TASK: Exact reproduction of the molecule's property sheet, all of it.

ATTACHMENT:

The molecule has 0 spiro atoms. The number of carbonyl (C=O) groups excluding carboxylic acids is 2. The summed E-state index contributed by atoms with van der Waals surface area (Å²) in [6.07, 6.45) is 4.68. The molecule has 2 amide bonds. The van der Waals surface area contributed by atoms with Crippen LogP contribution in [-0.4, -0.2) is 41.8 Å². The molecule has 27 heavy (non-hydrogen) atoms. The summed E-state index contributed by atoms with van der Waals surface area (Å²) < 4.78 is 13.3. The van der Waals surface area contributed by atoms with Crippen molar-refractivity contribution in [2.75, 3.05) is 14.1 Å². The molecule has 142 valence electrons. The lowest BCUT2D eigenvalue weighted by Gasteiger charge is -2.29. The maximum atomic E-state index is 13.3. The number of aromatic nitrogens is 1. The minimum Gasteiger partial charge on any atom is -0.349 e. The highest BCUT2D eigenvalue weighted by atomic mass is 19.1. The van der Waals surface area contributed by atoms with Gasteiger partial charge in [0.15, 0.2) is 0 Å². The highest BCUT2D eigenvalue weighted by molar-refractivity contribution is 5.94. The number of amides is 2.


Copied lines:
The molecule has 0 spiro atoms. The number of carbonyl (C=O) groups excluding carboxylic acids is 2. The summed E-state index contributed by atoms with van der Waals surface area (Å²) in [6.07, 6.45) is 4.68. The molecule has 2 amide bonds. The van der Waals surface area contributed by atoms with Crippen LogP contribution in [-0.4, -0.2) is 41.8 Å². The molecule has 27 heavy (non-hydrogen) atoms. The summed E-state index contributed by atoms with van der Waals surface area (Å²) < 4.78 is 13.3. The van der Waals surface area contributed by atoms with Crippen molar-refractivity contribution in [2.75, 3.05) is 14.1 Å². The molecule has 142 valence electrons. The lowest BCUT2D eigenvalue weighted by Gasteiger charge is -2.29. The maximum atomic E-state index is 13.3. The number of aromatic nitrogens is 1. The minimum Gasteiger partial charge on any atom is -0.349 e. The highest BCUT2D eigenvalue weighted by atomic mass is 19.1. The van der Waals surface area contributed by atoms with Gasteiger partial charge in [0.15, 0.2) is 0 Å². The highest BCUT2D eigenvalue weighted by molar-refractivity contribution is 5.94. The number of amides is 2.